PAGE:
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Comment Consistently bad (Score 1) 57

The menus on Canon cameras are actually one of the best features and one I tout when people ask me for camera suggestions. Every Canon digital camera I've owned since the late 90's, whether various models of point and shoot, or five different dSLR models (including the 5Dmk3) has a menu system consistent with the other models.

Consistently bad interfaces are still bad interfaces. I own a Canon camera (among others) and the interface is not meaningfully better than the one on my Sony or my Nikon. They all have some strengths and lots of weaknesses. The fact that they are consistent across their platform is what I consider a basic requirement. It's kind of like getting excited because all of Apple's products share a consistent interface? They'd be idiots if they didn't do that. But that's not my point. My point is that their interface is just bad. It's awkward, inefficient, unintuitive, and ugly. I could live with ugly if it was efficient but it isn't. Consistency is nice but there is a lot more ground to cover to make the interface good.

Comment A faster horse (Score 1) 57

The camera manufacturer will typically give at least two shits about what professional and semi-pro photographers think.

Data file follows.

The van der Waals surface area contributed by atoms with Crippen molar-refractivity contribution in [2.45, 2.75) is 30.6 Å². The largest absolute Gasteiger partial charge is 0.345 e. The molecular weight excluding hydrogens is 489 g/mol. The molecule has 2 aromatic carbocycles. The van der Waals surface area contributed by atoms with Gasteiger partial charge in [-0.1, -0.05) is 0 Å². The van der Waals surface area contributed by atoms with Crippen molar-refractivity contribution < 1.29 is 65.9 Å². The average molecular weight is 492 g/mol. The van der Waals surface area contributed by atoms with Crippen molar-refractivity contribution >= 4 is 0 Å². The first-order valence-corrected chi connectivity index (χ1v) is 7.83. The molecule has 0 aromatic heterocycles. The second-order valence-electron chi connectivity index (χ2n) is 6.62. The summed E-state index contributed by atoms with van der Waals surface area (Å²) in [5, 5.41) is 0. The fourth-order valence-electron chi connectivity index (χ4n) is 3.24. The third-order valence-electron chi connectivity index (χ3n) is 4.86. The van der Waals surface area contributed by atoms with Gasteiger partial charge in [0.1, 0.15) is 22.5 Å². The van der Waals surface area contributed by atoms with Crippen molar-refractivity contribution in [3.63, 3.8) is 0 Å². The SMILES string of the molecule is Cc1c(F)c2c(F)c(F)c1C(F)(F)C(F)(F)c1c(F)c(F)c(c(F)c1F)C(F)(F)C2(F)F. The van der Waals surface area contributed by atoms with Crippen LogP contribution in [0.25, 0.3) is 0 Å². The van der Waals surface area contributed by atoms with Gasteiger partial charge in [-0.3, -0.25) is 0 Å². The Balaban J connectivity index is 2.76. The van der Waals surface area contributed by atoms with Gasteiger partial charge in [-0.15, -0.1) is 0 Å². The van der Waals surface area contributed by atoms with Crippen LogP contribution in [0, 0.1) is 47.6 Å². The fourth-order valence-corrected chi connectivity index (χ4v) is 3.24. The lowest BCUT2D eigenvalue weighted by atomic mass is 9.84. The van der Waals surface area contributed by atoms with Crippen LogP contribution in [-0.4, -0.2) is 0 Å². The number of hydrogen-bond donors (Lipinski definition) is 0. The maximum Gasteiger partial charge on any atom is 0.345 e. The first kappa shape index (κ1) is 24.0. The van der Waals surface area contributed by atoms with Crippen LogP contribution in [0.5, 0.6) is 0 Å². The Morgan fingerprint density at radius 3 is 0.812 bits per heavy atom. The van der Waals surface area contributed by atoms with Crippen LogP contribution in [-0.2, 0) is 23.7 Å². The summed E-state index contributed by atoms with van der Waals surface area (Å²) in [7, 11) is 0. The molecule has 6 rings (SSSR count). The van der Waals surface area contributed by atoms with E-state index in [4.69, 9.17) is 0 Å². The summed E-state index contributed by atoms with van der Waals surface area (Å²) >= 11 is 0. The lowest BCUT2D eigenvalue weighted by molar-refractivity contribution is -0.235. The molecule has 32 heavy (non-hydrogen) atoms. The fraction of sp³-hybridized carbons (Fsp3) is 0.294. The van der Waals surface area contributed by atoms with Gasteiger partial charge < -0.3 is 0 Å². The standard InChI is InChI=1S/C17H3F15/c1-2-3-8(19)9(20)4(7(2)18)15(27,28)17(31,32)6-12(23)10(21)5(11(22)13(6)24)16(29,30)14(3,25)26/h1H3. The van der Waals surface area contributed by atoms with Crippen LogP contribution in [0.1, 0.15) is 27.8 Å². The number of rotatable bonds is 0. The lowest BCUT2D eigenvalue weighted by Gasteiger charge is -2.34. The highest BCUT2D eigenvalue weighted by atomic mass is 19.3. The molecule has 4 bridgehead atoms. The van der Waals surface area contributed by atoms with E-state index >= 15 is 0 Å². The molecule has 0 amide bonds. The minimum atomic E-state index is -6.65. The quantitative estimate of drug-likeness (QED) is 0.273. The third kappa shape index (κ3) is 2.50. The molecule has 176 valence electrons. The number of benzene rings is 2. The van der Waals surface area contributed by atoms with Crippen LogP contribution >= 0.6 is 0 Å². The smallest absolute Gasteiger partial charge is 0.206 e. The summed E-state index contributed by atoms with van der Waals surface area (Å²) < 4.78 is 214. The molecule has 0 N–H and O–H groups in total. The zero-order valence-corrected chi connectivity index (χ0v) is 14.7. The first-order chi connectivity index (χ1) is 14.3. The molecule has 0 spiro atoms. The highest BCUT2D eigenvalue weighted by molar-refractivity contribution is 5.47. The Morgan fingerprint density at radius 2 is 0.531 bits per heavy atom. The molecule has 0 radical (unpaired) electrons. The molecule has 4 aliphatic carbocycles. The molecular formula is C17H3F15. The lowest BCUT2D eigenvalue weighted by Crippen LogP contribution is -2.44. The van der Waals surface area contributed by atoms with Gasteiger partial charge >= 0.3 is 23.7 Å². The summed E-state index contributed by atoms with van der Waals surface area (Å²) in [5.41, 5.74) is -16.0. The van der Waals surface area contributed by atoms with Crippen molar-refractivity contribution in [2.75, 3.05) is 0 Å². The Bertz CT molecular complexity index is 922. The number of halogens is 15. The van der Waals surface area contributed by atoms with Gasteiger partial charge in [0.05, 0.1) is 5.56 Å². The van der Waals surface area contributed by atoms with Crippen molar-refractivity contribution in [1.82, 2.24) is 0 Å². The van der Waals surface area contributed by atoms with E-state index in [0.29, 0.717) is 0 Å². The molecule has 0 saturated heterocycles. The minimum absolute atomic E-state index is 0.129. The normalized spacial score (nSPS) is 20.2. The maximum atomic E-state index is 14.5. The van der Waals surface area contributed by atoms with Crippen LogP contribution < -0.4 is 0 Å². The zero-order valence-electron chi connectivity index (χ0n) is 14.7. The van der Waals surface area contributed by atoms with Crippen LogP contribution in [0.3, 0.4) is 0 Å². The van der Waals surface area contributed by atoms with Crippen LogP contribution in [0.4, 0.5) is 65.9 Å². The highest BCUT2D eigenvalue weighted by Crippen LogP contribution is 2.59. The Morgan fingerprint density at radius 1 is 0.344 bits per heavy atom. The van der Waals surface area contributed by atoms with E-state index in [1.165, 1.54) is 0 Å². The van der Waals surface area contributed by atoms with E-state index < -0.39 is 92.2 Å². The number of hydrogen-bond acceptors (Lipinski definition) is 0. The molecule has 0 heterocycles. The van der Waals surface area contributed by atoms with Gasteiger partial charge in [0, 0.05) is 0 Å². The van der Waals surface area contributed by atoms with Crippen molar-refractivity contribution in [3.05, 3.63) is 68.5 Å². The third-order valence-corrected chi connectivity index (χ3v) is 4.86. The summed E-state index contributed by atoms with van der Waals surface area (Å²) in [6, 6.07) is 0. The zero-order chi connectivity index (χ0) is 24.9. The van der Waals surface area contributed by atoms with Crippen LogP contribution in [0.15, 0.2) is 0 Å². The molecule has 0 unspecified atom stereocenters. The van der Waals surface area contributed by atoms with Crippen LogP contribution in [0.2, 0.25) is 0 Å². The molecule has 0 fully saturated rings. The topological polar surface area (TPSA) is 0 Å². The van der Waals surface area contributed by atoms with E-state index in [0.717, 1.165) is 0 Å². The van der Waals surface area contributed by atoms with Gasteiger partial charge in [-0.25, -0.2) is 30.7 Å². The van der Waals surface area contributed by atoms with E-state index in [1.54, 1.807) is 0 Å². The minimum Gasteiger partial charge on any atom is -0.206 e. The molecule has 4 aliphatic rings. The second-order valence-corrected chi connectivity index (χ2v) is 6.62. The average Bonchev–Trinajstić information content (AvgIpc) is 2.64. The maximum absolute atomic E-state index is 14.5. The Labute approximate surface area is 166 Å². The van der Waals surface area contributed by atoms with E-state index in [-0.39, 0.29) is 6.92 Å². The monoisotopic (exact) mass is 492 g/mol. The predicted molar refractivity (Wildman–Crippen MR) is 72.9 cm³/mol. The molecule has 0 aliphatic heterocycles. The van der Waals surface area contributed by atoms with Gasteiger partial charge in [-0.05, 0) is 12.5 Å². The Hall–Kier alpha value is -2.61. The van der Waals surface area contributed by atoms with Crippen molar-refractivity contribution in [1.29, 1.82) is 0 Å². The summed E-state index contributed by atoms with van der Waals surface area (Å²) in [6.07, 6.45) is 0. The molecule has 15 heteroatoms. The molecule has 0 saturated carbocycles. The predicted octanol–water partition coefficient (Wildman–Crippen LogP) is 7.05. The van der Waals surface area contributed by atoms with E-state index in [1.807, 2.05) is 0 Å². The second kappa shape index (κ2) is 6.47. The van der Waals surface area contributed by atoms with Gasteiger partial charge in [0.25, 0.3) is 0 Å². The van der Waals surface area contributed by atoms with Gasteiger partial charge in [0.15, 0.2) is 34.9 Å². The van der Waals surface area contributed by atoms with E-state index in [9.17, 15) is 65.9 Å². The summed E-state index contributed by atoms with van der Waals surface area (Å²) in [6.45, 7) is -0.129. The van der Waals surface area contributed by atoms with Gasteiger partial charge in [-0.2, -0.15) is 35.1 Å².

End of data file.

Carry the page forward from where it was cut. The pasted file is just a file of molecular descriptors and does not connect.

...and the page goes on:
If anything they care a little too much. They're afraid to try anything wildly new. That's the problem. It's like the old Henry Ford line "if I asked my customers what they wanted they would say 'a faster horse'". Companies need to listen to their customers but even more so they need to figure out what customers actually need rather than what they say they need. Most people are actually rather bad at designing work flows that are different than what they are accustomed to. Sometimes that is fine but to really progress it is necessary to take some risks and try some new things that might or might not work.

Comment Checklist marketing (Score 2) 57

What kind of menu do you want? There is a lot of information and settings that have to be presented to the use

There really isn't. Not on the camera itself anyway. 95% of the menu setting never get touched or get set once and never touched again so why do they need to be in a crappy interface at all? One could remove most of the menus on any given camera and nobody would even notice because they never get used. Those "features" exist on the camera because it provides a checklist for marketing purposes, not because it makes a better product.

Canon does a pretty good job at it on such a small screen, IMO.